retail banking forum: Singapore
FARAAZ ALI, ANZ: “Fintechs also find it easier to disrupt the payments space where there is little to no regulation. In this area, the banks usually take on a more collaborative approach and look for a fintech partner to do business with.”
LIEW NAM SOON, EY: “It’s more than just a technical solution, it’s actually a lot of work to make a digital initiative successful. A lot of work needs to go into looking at the processes around it, the operating model, and the sponsorship from the very top.”
Singapore banks urged to look into methods of collaboration with fintechs
How do banks know which ones to work with, which ones to invest in, and what strategy to implement?
comparatively stable financial sector is not enough to make Singapore immune to shocks when it comes to the speed and volume of innovation from within and outside the industry. Bankers in the city-state might need to work even longer hours as they determine the best strategies for weathering droves of digital disruption. “It’s more than just a technical solution, it’s actually a lot of work to make a digital initiative successful. A lot of work needs to go into looking at the processes around it, the operating model, the entire organisation, the sponsorship from the very top,” Liew Nam Soon, ASEAN managing partner, financial services at Ernst and Young (EY) Solutions LLP, said at the Singapore leg of the Asian Banking and Finance Retail Banking Forum held last May 2016 at The Westin Singapore. Innovation is a mere slice of the pie; banks are compelled to take a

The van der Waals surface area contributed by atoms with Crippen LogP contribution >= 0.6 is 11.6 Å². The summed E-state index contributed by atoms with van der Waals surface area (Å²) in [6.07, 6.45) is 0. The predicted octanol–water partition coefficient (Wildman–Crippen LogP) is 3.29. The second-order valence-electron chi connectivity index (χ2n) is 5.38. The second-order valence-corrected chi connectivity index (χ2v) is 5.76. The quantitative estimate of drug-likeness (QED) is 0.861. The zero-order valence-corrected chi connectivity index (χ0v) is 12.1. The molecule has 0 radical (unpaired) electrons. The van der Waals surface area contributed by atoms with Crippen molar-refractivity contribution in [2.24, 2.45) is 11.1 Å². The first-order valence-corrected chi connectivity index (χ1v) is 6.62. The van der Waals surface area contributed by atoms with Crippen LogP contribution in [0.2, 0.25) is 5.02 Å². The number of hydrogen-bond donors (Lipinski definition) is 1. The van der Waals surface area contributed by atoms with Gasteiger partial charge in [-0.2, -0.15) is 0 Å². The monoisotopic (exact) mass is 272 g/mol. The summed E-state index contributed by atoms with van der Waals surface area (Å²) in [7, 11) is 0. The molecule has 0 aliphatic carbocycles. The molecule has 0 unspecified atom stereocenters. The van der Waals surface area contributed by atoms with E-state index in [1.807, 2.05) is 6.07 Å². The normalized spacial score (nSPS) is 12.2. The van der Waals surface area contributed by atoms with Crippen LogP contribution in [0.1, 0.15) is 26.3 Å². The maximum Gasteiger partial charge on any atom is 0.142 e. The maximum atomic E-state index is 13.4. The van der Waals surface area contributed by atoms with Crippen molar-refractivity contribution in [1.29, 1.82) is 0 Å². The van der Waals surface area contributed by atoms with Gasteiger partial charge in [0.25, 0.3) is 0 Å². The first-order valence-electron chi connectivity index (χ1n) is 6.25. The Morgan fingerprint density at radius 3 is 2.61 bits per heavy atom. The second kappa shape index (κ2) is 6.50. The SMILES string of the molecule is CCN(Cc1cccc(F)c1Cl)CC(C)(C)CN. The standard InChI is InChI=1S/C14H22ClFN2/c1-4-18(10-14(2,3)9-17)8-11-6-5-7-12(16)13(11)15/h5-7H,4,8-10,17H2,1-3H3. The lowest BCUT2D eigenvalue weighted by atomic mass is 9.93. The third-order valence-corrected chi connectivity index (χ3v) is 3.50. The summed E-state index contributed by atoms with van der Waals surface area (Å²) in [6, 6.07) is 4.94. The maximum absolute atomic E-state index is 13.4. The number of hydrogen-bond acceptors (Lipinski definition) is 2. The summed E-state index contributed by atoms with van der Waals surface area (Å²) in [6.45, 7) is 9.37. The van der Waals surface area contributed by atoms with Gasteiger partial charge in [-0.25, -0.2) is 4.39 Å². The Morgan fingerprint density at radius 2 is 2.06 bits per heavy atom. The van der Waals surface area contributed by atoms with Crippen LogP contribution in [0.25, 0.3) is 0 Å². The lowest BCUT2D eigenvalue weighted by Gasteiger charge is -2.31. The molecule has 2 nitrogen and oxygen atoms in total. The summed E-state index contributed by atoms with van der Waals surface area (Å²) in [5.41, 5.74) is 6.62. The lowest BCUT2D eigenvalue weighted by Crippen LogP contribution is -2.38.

44 SINGAPORE BUSINESS REVIEW JANUARY 2017
The varied tastes and contexts of customers are motivating Singapore banks to invest more into technology and data.
deeper look at data for any customer insights that could help develop a more specific and improved digital platform. Liew added that solutions must be meaningful enough for businesses with varied focus, especially in the ASEAN region where financial markets have different levels of maturity from a client’s perspective as well as a regulatory regime perspective. Strategic partnerships Singapore has positioned itself well in the region’s fintech space, and its lead is attributed to the existence of support infrastructure and the ease of doing business in the city. Singapore Life, one of the biggest and most recent entrants into the market, is showing that fintechs can dominate any frontier without the usual challenges that mainstays experience. Banks have nonetheless jumped in on the fintech bandwagon,
and have themselves launched their own fintech accelerators and incubators. Liew shared that a lot of the fintechs in the city and the region are very creative, but would need strict monitoring on the way they handle customer data and manage risk. The Monetary Authority of Singapore (MAS) has been very focussed on defining the regulations and putting out consolidation papers to determine how fintechs fit in the city’s operating environment. Singapore fintechs have begun occupying several jurisdictions, two major ones of which are the online investment advisory space and the lending space. Faraaz Ali, head of consumer products, Asia at ANZ, added that fintechs also find it easier to disrupt the payments space where there is little to no regulation. In this area, the banks usually take on a more collaborative approach and look for